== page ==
One Way Districts Can Prioritize Students: Don’t Do Test Prep

The case for a different way to respond to standardized tests

It’s the second year of the COVID-19 pandemic. Schools continue to attend to students’ urgent social, emotional, and academic needs as best they can while the promise of vaccines and the downward trend in cases bring hope.

Meanwhile, the Biden administration recently announced that states must resume students’ annual testing this school year.

States are responsible for finding flexibility in navigating assessments. Additionally, states, districts, and schools retain autonomy and agency at this moment, same as before COVID-19. Many have innovated and pivoted to meet the moment. They can continue to:

  • Attend to the social-emotional needs of their students and educators.
  • Emphasize the use of high-quality instructional materials that affirm students’ races, home languages, and cultures.
  • Prioritize ongoing and relevant professional development and coaching for teachers.
  • Engage families and the community as authentic partners in students’ learning.
  • Use formative and diagnostic assessments for critical data to inform instruction.
  • Apply their understanding of how different assessment types serve distinct purposes as part of a cohesive strategy.

NTC recommends all system and district leaders exercise self-determination to respond to students’ and educators’ needs.

The year has been nonstop challenges and problem-solving. But in crisis, new ideas were born. We’ve seen fresh ways of doing things, from SEL integration in classrooms to how to use instructional time. NTC recommends district and system leaders exercise autonomy and try something different this year. We advise not doing advance test prep for assessments. Instead, have students simply take the test and since there is flexibility, preferably a short one.

When we say test prep, we mean using a lot of instructional time to “teach to the test.” This includes taking practice tests, studying test-taking strategies, and focusing on test-specific content. Test prep isn’t when educators undergo professional development for assessment literacy. It’s not using assessment data to design lessons. And, test prep is not using summative or formative data (and other non-academic information) to examine student outcomes trends.

Even in non-pandemic years, teaching to the test at the exclusion of attending to other academic, social-emotional, family, and community needs has been problematic. It takes valuable instructional time away from attending to kids’ academic and social-emotional needs rigorously and engagingly. The remaining school year time is precious, whether remote, hybrid or in-person.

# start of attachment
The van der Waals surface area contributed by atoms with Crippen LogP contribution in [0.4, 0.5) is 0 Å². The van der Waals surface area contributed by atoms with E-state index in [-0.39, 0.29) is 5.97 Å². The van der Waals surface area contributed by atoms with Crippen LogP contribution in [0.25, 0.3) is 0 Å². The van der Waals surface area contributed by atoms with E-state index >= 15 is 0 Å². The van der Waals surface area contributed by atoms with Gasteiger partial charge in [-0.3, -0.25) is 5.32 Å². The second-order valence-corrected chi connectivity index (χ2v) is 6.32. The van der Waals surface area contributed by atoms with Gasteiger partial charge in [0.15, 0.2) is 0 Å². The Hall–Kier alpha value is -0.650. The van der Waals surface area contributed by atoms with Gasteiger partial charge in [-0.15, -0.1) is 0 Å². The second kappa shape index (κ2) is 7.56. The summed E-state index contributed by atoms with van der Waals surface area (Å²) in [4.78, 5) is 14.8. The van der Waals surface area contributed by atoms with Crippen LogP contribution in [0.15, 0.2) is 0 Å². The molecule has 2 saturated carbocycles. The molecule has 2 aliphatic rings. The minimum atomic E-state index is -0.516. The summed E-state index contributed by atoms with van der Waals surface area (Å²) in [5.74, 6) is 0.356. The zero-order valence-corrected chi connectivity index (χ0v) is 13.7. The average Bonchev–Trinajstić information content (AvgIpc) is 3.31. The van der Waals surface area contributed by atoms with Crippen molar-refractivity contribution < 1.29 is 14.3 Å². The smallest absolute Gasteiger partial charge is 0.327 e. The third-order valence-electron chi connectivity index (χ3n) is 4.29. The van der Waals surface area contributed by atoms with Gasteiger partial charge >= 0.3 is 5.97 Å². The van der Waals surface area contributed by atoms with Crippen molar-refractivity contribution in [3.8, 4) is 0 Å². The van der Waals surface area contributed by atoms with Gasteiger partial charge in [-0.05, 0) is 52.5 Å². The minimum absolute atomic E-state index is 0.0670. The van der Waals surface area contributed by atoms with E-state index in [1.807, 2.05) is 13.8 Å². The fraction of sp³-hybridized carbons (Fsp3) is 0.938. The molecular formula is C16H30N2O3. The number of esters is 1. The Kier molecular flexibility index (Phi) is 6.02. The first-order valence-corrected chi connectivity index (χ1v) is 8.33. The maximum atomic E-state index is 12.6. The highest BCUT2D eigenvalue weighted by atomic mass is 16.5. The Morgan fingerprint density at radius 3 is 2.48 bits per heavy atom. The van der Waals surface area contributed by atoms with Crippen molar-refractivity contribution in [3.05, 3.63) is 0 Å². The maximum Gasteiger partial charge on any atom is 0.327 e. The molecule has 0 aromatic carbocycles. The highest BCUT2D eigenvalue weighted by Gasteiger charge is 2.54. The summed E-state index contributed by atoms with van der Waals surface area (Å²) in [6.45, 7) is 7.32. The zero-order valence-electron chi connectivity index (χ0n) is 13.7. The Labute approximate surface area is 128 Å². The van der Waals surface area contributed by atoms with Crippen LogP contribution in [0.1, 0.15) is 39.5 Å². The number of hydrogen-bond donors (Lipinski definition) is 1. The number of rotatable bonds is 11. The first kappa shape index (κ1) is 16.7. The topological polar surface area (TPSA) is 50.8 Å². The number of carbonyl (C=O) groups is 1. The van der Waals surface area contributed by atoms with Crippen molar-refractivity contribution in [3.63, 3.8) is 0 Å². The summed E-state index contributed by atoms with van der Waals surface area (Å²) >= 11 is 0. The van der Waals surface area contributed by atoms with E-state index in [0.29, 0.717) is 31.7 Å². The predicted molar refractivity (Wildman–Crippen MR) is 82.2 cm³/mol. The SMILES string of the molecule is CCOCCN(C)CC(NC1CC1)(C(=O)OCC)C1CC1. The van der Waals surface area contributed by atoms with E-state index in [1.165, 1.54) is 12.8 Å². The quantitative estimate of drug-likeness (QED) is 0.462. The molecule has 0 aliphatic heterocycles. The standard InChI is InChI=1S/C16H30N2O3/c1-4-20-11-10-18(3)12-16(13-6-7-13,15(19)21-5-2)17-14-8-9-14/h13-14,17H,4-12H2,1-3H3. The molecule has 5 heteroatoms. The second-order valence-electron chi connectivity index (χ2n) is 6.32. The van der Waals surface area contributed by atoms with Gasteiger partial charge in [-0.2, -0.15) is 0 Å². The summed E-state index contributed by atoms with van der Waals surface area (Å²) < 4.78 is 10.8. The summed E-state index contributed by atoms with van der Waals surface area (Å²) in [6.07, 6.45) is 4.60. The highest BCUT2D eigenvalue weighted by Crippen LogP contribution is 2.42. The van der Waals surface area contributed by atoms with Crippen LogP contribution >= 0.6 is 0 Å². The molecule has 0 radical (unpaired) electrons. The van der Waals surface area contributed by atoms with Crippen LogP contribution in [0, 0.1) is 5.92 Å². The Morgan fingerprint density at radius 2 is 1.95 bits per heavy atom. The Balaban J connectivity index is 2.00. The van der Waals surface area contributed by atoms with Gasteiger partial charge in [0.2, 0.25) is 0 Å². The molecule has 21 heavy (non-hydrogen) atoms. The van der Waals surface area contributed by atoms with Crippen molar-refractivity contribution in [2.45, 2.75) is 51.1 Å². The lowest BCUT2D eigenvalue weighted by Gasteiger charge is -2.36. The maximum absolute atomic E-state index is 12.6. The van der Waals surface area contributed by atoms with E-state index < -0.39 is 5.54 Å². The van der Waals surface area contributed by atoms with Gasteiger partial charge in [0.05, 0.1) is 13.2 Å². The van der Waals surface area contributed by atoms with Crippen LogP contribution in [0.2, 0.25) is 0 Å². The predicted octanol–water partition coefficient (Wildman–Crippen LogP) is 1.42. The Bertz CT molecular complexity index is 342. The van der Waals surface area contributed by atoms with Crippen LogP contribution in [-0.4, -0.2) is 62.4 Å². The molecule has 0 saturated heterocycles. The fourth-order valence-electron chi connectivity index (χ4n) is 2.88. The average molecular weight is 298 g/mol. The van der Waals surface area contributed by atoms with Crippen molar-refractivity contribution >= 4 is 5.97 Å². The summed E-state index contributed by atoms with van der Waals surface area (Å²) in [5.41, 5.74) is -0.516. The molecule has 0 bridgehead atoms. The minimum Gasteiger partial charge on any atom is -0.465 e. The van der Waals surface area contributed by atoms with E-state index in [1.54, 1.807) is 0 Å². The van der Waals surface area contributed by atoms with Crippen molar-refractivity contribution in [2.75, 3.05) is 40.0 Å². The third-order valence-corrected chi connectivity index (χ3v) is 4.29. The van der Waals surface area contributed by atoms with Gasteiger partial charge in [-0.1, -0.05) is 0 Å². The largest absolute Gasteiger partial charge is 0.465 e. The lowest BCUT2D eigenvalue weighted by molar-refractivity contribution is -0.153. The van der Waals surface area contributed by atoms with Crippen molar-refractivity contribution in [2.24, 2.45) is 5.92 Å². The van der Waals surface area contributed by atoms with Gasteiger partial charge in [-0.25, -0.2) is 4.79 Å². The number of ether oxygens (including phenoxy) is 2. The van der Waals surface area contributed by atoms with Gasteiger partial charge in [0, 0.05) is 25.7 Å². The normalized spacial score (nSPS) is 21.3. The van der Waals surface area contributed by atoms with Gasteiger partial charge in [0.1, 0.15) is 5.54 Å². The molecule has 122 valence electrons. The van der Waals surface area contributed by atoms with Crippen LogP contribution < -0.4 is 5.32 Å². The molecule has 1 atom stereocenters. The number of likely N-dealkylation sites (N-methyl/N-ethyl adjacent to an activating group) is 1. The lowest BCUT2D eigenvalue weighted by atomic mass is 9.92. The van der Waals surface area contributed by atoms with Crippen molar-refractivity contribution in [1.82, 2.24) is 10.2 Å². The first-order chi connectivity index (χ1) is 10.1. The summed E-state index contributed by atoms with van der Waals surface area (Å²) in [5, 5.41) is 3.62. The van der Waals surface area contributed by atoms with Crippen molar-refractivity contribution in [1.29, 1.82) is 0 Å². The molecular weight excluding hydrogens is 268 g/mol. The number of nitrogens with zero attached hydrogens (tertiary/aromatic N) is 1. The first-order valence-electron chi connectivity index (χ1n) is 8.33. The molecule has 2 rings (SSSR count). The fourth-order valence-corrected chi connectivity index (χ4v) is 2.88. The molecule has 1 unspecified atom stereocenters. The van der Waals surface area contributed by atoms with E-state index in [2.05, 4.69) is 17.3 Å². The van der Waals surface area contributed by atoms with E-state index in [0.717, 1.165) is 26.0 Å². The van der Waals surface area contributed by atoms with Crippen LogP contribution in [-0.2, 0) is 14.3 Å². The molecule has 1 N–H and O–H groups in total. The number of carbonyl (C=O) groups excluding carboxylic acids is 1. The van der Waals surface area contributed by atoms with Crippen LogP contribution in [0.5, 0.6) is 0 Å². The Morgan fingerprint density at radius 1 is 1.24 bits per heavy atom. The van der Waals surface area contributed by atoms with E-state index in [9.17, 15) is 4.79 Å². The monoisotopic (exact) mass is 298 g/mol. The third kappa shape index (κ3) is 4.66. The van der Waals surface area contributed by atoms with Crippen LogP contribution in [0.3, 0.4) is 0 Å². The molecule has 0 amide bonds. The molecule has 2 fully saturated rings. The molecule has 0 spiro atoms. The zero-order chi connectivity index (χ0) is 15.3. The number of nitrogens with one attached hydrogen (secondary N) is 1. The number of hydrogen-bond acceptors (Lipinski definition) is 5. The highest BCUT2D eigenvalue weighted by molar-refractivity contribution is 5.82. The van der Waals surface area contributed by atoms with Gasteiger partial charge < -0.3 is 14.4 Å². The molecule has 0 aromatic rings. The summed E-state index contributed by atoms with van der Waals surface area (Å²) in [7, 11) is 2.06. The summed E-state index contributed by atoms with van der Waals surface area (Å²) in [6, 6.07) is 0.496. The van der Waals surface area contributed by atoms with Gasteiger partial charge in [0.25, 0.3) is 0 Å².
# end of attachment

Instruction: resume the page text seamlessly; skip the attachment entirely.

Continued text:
Every minute counts.

We believe state assessments can help address inequity. Anything resembling objective measures of student achievement is not easy to come by, and large-scale, field-tested assessments are a good option to achieve this. And being held accountable for students’ academic success elevates the profession. But we need a well-rounded story of a student’s learning journey — a narrative informed by summative, formative, and diagnostic assessment data, as well as attendance, school culture, student agency data, and more.

The pandemic’s disproportionate effect on communities of color and in poverty is well-documented. And our national reckoning with racial injustice continues to expose profoundly painful wounds for many. Mandated standardized tests do not see, hear, or value the harmful impact of these experiences on students. This year’s story must not minimize or exclude a year’s worth of immeasurable social and emotional impacts.

For most of us, this decision to perform state tests is out of our control. But we can decide what we do (and don’t do) in the days leading up to tests to center our students’ and educators’ needs.

Desmond K. Blackburn, Ph.D, is Chief Executive Officer (CEO) of New Teacher Center (NTC). NTC is a national non-profit organization dedicated to disrupting the predictability of educational inequities by supporting all educators, from the classroom to the boardroom. Prior to joining NTC in 2018, he spent twenty-two years as a math teacher, assistant principal, principal, director of school improvement, area superintendent, chief of school performance & accountability, and superintendent. He can be reached at dblackburn [at]

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